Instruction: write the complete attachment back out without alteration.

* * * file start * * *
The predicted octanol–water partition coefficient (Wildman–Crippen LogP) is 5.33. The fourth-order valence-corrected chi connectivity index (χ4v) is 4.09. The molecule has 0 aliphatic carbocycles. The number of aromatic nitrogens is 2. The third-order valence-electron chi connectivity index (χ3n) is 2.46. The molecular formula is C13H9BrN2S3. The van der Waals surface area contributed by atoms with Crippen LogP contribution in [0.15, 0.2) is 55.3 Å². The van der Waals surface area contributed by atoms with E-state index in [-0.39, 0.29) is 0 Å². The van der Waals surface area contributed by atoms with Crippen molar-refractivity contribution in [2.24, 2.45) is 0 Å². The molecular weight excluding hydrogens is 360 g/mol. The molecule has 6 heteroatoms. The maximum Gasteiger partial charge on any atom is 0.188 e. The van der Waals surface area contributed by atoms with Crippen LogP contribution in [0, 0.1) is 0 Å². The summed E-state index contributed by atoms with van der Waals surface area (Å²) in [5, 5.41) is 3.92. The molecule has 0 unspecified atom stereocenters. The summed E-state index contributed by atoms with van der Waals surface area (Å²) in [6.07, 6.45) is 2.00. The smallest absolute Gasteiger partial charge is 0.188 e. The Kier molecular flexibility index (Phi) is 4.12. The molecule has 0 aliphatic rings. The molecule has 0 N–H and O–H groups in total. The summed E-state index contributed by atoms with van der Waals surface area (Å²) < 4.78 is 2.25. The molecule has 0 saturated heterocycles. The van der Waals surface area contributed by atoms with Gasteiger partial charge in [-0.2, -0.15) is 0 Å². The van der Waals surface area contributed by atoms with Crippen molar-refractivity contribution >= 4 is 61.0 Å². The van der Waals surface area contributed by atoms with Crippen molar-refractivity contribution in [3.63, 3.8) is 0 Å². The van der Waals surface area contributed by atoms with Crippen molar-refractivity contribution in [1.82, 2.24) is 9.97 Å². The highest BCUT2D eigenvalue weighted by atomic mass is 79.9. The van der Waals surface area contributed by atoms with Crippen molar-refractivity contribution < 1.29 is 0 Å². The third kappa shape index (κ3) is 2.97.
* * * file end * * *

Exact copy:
The predicted octanol–water partition coefficient (Wildman–Crippen LogP) is 5.33. The fourth-order valence-corrected chi connectivity index (χ4v) is 4.09. The molecule has 0 aliphatic carbocycles. The number of aromatic nitrogens is 2. The third-order valence-electron chi connectivity index (χ3n) is 2.46. The molecular formula is C13H9BrN2S3. The van der Waals surface area contributed by atoms with Crippen LogP contribution in [0.15, 0.2) is 55.3 Å². The van der Waals surface area contributed by atoms with E-state index in [-0.39, 0.29) is 0 Å². The van der Waals surface area contributed by atoms with Crippen molar-refractivity contribution in [2.24, 2.45) is 0 Å². The molecular weight excluding hydrogens is 360 g/mol. The molecule has 6 heteroatoms. The maximum Gasteiger partial charge on any atom is 0.188 e. The van der Waals surface area contributed by atoms with Crippen LogP contribution in [0, 0.1) is 0 Å². The summed E-state index contributed by atoms with van der Waals surface area (Å²) in [5, 5.41) is 3.92. The molecule has 0 unspecified atom stereocenters. The summed E-state index contributed by atoms with van der Waals surface area (Å²) in [6.07, 6.45) is 2.00. The smallest absolute Gasteiger partial charge is 0.188 e. The Kier molecular flexibility index (Phi) is 4.12. The molecule has 0 aliphatic rings. The molecule has 0 N–H and O–H groups in total. The summed E-state index contributed by atoms with van der Waals surface area (Å²) < 4.78 is 2.25. The molecule has 0 saturated heterocycles. The van der Waals surface area contributed by atoms with Gasteiger partial charge in [-0.2, -0.15) is 0 Å². The van der Waals surface area contributed by atoms with Crippen molar-refractivity contribution >= 4 is 61.0 Å². The van der Waals surface area contributed by atoms with Crippen molar-refractivity contribution in [3.63, 3.8) is 0 Å². The van der Waals surface area contributed by atoms with Crippen molar-refractivity contribution in [1.82, 2.24) is 9.97 Å². The highest BCUT2D eigenvalue weighted by atomic mass is 79.9. The van der Waals surface area contributed by atoms with Crippen molar-refractivity contribution < 1.29 is 0 Å². The third kappa shape index (κ3) is 2.97.